Audvik Labs

What is CI/CD in DevOps ?

CI and CD stand for continuous integration and continuous delivery/continuous deployment. In very simple terms, CI is a modern software development practice in which incremental code changes are made frequently and reliably. Automated build-and-test steps triggered by CI ensure that code changes being merged into the repository are reliable. The code is then delivered quickly and seamlessly as a part of the CD process. In the software world, the CI/CD pipeline refers to the automation that enables incremental code changes from developers’ desktops to be delivered quickly and reliably to production.

Why is CI/CD important?

CI/CD allows organizations to ship software quickly and efficiently. CI/CD facilitates an effective process for getting products to market faster than ever before, continuously delivering code into production, and ensuring an ongoing flow of new features and bug fixes via the most efficient delivery method.

What is the difference between CI and CD?

Continuous integration (CI) is practice that involves developers making small changes and checks to their code. Due to the scale of requirements and the number of steps involved, this process is automated to ensure that teams can build, test, and package their applications in a reliable and repeatable way. CI helps streamline code changes, thereby increasing time for developers to make changes and contribute to improved software.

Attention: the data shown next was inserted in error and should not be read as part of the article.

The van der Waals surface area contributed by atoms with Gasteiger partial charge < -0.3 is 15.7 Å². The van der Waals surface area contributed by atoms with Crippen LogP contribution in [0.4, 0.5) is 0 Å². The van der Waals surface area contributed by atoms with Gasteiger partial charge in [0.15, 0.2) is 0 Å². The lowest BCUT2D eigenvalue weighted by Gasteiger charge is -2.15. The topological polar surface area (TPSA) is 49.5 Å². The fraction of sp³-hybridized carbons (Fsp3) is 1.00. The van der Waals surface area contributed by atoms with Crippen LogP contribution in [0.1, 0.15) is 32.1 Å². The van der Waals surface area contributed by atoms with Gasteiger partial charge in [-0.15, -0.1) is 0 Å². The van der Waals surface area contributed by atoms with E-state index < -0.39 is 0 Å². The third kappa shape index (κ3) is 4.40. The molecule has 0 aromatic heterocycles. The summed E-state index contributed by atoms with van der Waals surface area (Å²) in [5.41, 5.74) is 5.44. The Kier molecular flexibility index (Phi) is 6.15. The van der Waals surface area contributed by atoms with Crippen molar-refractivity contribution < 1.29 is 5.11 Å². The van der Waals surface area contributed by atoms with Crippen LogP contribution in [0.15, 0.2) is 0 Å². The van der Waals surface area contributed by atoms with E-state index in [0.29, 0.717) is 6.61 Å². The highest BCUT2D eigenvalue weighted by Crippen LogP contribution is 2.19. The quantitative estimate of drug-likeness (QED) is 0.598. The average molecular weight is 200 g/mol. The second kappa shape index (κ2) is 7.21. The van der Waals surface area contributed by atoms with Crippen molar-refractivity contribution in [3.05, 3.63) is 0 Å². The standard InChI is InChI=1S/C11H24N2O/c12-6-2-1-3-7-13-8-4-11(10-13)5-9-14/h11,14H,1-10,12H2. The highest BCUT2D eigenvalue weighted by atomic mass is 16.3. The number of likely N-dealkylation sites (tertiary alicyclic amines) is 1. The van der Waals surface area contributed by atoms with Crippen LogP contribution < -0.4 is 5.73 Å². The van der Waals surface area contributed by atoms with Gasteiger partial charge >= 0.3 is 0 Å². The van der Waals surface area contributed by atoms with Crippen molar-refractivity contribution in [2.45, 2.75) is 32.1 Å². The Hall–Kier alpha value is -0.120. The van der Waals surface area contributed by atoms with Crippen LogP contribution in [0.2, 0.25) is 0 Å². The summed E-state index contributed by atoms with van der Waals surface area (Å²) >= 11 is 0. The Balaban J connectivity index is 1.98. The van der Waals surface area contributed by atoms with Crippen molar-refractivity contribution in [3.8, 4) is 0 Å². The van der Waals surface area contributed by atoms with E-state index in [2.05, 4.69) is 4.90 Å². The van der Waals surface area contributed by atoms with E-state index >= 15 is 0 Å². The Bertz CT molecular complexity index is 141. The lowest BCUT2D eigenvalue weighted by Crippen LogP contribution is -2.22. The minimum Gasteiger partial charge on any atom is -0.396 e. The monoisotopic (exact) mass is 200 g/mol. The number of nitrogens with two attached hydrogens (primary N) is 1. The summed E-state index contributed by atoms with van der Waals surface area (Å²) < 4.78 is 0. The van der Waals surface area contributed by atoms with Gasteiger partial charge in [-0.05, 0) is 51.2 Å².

Continuous delivery (CD) is the automated delivery of completed code to environments like testing and development. CD provides an automated and consistent way for code to be delivered to these environments.

Continuous deployment is the next step of continuous delivery. Every change that passes the automated tests is automatically placed in production, resulting in many production deployments.

Continuous deployment should be the goal of most companies that are not constrained by regulatory or other requirements.

In short, CI is a set of practices performed as developers are writing code, and CD is a set of practices performed after the code is completed.

Benefits of CI/CD

There are many benefits of implementing CI/CD into your software development lifecycle. Let’s take a look at some of them:

Increased speed: With an automated CI/CD pipeline, teams can ship changes every hour, day, week, month, etc., and we can optimize each stage of the process. New changes and features can be launched quickly, which allows you to respond to new trends and address any issues that come up.

Easy maintenance: When it’s time to perform routine maintenance, you don’t want all of the system to shut down at once. To address this problem, you can create microservices in the architecture of your code so that individual areas of the system are taken down for maintenance instead of the entire system.

Improved collaboration and visibility: A CI/CD pipeline allows many people to get involved in the process, which promotes visibility and collaboration across different teams and orgs.